Fruit Juice is Not a Health Food


Healthy Living - December 22, 2015
Amy Movius, MD
The holidays are a natural time to think about avoiding dietary excess – food and alcohol being the obvious culprits. However, many of us unknowingly provide such excess to our children regularly with fruit juice, often with the idea of teaching healthy habits. While most people have heard of health risks associated with drinking “sugar sweetened beverages” such as soda and sports drinks, the fact that fruit juice should be included in this group is often overlooked or downplayed. Hopefully this is changing – in fact Swedish Hospital in Seattle WA has recently removed fruit juice from its hospital menu because of the associated health concerns. It all comes down to sugar, specifically the sugar fructose. Table sugar (sucrose) is 50 percent fructose; high fructose corn syrup is unsurprisingly even more. There is also a LOT of fructose naturally in fruit juice AND “100% juice” products are often further sweetened with fruit juice concentrates that increases their fructose content even more. The bottom line is the amount of fructose in fruit juices is similar to the amount in soda and sports drinks. In the last 3 decades, the amount of fructose ingested by Americans has more than doubled, and this increase is largely attributed to sugar containing drinks. Children are the top consumers of all these beverages and so take in the highest amounts of dietary sugar. As for fruit juice specifically, about 90 percent of infants drink it.

So why is fructose “evil”? When the body processes fructose it causes fat deposition in the liver. This can result in NAFLD or Non Alcoholic Fatty Liver Disease – which has become the number 1 pediatric liver disease and is estimated to affect 1 in 10 children. Do me a favor and read that last sentence again, ok? NAFLD often starts out deceptively quiet, causing few symptoms. Over time, these children are at increased risk of hepatitis (liver swelling), cirrhosis, liver failure and possible liver cancer as well as type 2 diabetes, and cardiovascular disease. A study that followed 66 children with NAFLD for 20 years found that 4 went on to develop diabetes (16%), 2 required liver transplant (8%) and 2 died of liver cirrhosis (8%). There is no cure for NAFLD. NAFLD is more common in obese children (maybe as high as 50%) but is also found in people with normal weight. This brings us back to sugar intake.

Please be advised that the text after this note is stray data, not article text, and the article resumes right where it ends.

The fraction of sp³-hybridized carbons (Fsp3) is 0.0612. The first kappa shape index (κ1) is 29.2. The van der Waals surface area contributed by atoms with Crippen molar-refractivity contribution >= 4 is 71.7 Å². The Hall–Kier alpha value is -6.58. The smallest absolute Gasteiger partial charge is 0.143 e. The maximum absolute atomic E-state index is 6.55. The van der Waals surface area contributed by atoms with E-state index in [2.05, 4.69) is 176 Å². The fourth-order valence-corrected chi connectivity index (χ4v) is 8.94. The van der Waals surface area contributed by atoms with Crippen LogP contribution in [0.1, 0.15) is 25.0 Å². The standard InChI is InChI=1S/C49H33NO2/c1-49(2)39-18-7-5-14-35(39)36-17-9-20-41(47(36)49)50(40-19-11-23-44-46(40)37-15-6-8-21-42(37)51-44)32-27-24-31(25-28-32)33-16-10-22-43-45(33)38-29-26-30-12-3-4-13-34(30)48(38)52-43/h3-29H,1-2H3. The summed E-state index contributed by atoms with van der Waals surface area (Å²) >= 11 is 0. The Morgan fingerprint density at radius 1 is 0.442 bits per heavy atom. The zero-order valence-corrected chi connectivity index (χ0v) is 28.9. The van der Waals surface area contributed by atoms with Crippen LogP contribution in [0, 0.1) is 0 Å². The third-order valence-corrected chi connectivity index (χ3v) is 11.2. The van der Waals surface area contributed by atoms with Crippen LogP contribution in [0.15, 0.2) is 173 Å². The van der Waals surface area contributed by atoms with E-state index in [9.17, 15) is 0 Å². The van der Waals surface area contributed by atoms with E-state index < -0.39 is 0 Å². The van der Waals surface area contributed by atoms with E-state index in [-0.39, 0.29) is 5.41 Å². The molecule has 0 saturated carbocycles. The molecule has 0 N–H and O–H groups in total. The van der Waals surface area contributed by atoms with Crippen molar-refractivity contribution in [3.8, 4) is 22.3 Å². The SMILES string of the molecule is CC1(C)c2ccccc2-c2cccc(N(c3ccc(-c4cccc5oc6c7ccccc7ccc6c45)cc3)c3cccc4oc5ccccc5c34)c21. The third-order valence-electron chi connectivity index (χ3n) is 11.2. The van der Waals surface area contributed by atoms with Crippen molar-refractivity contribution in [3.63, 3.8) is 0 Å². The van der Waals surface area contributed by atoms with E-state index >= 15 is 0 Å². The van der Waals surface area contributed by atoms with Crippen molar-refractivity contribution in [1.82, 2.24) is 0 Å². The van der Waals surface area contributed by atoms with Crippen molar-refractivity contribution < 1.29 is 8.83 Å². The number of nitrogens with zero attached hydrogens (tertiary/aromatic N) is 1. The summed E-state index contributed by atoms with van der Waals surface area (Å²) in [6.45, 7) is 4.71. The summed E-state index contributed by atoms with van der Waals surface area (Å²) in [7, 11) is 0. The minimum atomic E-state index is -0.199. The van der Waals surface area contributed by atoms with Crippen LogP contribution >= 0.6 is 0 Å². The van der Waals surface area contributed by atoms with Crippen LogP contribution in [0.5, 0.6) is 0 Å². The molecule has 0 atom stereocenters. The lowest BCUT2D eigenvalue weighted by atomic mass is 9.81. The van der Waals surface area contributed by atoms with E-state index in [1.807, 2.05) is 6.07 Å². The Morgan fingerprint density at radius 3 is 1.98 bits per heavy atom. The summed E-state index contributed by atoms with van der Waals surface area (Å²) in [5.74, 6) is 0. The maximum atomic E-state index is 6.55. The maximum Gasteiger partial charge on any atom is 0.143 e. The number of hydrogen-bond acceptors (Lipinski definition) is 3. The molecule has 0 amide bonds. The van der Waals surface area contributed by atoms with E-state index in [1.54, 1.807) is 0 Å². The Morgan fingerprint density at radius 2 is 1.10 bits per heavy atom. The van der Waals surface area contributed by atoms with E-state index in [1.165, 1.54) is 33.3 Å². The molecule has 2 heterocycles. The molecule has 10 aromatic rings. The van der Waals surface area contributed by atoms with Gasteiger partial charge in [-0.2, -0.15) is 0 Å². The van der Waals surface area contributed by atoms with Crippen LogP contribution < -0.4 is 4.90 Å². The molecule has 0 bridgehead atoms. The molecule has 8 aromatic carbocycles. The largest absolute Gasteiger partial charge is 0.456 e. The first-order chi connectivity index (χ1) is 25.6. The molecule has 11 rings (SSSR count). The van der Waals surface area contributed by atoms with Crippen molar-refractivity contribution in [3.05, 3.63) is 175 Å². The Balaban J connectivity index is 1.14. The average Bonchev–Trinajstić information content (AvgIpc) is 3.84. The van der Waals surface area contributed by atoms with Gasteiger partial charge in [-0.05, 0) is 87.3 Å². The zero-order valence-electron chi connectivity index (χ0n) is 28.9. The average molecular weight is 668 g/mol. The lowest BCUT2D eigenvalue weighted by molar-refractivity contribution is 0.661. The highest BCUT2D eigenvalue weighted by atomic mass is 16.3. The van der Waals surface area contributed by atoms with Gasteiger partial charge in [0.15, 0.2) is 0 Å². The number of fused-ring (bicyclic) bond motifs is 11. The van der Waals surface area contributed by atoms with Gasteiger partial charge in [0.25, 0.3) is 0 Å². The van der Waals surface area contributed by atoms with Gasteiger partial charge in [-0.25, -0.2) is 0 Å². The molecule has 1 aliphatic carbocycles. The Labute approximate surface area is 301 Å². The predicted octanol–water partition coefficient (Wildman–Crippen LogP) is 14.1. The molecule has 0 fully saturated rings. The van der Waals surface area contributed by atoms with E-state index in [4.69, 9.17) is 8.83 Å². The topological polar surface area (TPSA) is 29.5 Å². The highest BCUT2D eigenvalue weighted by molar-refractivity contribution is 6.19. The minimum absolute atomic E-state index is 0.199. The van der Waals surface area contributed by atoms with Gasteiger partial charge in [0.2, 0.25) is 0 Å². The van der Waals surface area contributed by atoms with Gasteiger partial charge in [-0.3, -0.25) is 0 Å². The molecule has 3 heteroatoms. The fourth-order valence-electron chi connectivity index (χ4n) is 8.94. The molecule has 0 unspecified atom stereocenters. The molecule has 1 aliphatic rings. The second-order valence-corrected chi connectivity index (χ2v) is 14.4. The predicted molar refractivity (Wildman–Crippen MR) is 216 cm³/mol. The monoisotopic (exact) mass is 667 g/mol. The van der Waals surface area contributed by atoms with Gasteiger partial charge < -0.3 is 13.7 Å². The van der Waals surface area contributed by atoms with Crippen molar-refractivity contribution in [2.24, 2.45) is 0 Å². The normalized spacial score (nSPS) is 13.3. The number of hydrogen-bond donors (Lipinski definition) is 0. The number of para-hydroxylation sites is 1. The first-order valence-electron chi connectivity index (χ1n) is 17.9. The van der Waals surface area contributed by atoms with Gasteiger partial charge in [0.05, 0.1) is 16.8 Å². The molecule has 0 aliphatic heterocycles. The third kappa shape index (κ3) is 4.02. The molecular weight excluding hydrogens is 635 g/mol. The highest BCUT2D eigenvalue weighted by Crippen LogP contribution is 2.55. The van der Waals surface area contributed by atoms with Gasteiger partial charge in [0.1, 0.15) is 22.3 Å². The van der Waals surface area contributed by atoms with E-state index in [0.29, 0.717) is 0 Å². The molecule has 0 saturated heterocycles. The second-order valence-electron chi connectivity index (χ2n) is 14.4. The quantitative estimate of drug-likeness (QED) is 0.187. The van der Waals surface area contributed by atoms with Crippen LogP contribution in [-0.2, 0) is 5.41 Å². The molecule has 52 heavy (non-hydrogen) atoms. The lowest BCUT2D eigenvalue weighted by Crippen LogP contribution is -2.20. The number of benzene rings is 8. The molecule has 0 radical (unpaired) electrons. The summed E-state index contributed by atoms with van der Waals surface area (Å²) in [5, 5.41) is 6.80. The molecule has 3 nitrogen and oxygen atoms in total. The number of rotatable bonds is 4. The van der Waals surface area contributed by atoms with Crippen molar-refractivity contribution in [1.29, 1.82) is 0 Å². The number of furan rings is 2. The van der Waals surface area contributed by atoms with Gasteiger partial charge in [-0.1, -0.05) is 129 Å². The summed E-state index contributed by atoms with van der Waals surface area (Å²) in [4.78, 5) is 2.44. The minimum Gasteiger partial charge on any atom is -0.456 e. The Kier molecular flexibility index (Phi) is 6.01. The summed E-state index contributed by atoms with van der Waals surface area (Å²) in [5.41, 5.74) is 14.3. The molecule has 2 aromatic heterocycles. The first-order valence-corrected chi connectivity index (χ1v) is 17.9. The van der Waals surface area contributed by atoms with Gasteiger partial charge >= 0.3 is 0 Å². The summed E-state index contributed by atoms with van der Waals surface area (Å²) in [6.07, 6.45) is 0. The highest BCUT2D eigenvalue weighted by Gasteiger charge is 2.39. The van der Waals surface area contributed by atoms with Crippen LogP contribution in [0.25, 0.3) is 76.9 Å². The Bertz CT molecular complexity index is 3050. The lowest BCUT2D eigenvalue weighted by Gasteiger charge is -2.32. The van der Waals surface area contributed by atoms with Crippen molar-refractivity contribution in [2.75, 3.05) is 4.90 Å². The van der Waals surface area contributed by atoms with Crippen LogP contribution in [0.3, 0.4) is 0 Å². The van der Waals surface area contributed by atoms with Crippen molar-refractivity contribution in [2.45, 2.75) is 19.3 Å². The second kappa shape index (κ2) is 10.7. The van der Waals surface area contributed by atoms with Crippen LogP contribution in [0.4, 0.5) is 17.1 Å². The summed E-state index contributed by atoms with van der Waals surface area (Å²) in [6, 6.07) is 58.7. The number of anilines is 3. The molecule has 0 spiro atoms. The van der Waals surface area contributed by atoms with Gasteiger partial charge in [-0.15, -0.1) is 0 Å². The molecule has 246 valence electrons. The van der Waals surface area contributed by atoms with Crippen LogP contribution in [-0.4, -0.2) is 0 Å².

Not all calories are created equal! This is not about “a sensible diet and exercise” program, nor is it about weight loss. It is about limiting extra sugar intake. Not “drinking” sugar – including fruit juice – is usually the quickest way to reduce sugar intake in children. Unsurprisingly, some members of the food industry aren’t eager to discourage us from buying these products and have argued that excess weight rather than excess sugar explains the increase in NAFLD and associated health problems. An AMAZING study published this October (and then reported in the NY Times) goes a long way towards eliminating this argument. Forty-three obese kids were followed for just 9 days with only one ingredient in their diet replaced -fructose. The removed sugar was replaced calorie for calorie with starch so total daily calories and carbohydrates were the same. In this short time, these children had several statistically significant metabolic improvements including a 10 point reduction in LDL (aka “bad” cholesterol), a 5 point reduction in blood pressure, and a 33 point reduction in triglycerides (another “bad” fat) among others. All that in a week and a half, with no change in exercise habits or decrease in calories! Lastly, don’t throw out the whole fruit with the juice! Eating fruit is great for you. We are only talking about eliminating fruit juice and juice products. An apple a day really will help keep the doctor away:) Happy and Healthy Holidays!

1. NAFLD. American Liver Foundation, January 14th, 2015
2. Pediatric Nonalcoholic Fatty Liver Disease. Contemporary Pediatrics September 2013
3. Fructose content in popular beverages made with and without high-fructose corn syrup.
Walker et al, Nutrition (30)2014 928-935
4. Isocaloric Fructose Restriction and Metabolic Improvement in Children with Obesity and
Metabolic Syndrome. Lustig et al, Obesity, October 2015.
5. Cutting Sugar Improves Children’s Health in Just 10 Days. Anahad O’Conner, The New
York Times, October 27, 2015
6. Seattle’s Swedish Hospital first in US to take juice of the menu. KOMO news, December 10,
7. Just Nine Days to Metabolic Health. December 8, 2015 Uma